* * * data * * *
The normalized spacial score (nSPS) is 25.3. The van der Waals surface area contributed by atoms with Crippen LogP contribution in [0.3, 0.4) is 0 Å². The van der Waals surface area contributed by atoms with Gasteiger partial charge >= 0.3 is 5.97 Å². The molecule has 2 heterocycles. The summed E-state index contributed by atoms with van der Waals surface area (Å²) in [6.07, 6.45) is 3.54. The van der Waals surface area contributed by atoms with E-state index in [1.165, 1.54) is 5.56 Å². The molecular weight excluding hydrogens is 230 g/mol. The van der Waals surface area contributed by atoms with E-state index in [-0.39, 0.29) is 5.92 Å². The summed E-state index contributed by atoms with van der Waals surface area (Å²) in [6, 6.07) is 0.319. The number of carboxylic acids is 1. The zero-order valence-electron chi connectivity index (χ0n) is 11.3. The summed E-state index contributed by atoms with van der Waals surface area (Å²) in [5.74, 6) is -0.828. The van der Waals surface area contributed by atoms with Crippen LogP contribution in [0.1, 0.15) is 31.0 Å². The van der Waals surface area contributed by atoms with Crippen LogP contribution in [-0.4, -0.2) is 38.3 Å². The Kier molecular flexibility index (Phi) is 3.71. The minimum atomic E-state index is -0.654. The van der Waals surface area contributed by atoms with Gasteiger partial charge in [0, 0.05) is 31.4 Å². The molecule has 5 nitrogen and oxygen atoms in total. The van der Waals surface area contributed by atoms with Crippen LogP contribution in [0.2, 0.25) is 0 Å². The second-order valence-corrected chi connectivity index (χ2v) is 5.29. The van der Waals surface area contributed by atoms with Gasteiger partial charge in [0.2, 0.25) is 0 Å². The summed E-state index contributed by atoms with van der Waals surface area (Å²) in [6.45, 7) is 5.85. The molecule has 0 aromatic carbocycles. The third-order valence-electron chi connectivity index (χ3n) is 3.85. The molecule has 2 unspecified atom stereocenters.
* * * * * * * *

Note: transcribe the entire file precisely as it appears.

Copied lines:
The normalized spacial score (nSPS) is 25.3. The van der Waals surface area contributed by atoms with Crippen LogP contribution in [0.3, 0.4) is 0 Å². The van der Waals surface area contributed by atoms with Gasteiger partial charge >= 0.3 is 5.97 Å². The molecule has 2 heterocycles. The summed E-state index contributed by atoms with van der Waals surface area (Å²) in [6.07, 6.45) is 3.54. The van der Waals surface area contributed by atoms with E-state index in [1.165, 1.54) is 5.56 Å². The molecular weight excluding hydrogens is 230 g/mol. The van der Waals surface area contributed by atoms with E-state index in [-0.39, 0.29) is 5.92 Å². The summed E-state index contributed by atoms with van der Waals surface area (Å²) in [6, 6.07) is 0.319. The number of carboxylic acids is 1. The zero-order valence-electron chi connectivity index (χ0n) is 11.3. The summed E-state index contributed by atoms with van der Waals surface area (Å²) in [5.74, 6) is -0.828. The van der Waals surface area contributed by atoms with Crippen LogP contribution in [0.1, 0.15) is 31.0 Å². The van der Waals surface area contributed by atoms with Crippen LogP contribution in [-0.4, -0.2) is 38.3 Å². The Kier molecular flexibility index (Phi) is 3.71. The minimum atomic E-state index is -0.654. The van der Waals surface area contributed by atoms with Gasteiger partial charge in [0, 0.05) is 31.4 Å². The molecule has 5 nitrogen and oxygen atoms in total. The van der Waals surface area contributed by atoms with Crippen LogP contribution in [0.2, 0.25) is 0 Å². The second-order valence-corrected chi connectivity index (χ2v) is 5.29. The van der Waals surface area contributed by atoms with Gasteiger partial charge in [0.2, 0.25) is 0 Å². The summed E-state index contributed by atoms with van der Waals surface area (Å²) in [6.45, 7) is 5.85. The molecule has 0 aromatic carbocycles. The third-order valence-electron chi connectivity index (χ3n) is 3.85. The molecule has 2 unspecified atom stereocenters.